If you have like uncommon crops, why not try growing a classic tree like the fantastic butternut? They’re struggle a bit in the wild due to a particularly deadly fungus, but are often fine in the home garden.
A North American native, the butternut is a hardy deciduous, and perfect if you want a medium to large-sized tree. It readily produces tasty, creamy nuts that are hard to find in stores.
Plus, the tree could do with a helping hand to survive into the future.
Interested in delicious food and protecting heirloom species? You can’t go wrong with butternut trees.
What is a Butternut tree?
Butternut trees (Juglans cinerea) are often called white walnuts or oilnuts and are native to the eastern US and Canada. They still grow wild there, but they’re seen less and less often `due to a fungal disease that is infecting a majority of butternut trees.
Butternuts are called white walnut and they’re related to other plants in the walnut family, including black walnut. They look similar to black walnut, but the bark is smoother and the nuts are oval, instead of round.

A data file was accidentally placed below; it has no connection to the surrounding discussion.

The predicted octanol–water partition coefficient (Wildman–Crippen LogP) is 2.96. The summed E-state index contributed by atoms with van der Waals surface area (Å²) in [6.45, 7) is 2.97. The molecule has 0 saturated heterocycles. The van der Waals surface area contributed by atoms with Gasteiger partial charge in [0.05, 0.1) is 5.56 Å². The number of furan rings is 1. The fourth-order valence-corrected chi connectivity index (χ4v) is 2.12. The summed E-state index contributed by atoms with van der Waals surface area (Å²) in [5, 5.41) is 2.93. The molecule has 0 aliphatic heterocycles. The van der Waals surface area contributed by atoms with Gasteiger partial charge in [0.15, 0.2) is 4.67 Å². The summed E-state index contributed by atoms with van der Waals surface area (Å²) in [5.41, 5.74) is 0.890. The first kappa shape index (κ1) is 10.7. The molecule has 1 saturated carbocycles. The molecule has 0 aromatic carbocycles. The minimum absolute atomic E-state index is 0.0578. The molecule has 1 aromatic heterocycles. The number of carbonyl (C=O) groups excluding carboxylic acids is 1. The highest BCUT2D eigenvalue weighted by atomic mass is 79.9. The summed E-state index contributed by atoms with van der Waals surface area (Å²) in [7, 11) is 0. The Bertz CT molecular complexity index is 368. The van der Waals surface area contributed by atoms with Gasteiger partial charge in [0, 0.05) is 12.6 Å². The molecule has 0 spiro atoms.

Treat this tree right and it will provide you with a huge harvest of rich, creamy nuts. Interested? Then let’s go.
Varieties of Butternut
There aren’t any cultivars to choose from, just the main species. There is, however, a hybrid combining the native butternut and the Japanese walnut (Juglans ailantofolia). This hybrid has some resistance to canker disease, which we will talk about later.
If you live in an area where the fungal canker disease is an issue, consider planting the hybrid over the standard species.
Planting and Propagating Butternut
Talk to experts in the nurseries and gardening centers around you before planting. Find out if canker is an issue in your area and consider whether to plant butternuts or a resistant hybrid.
The best way to plant butternuts is to purchase a sapling from a local nursery. If you’re like me though, you will want to save money and propagate one yourself from a nut. There is a little bit of work involved, but it’s worth it.
Propagating a Butternut with a Nut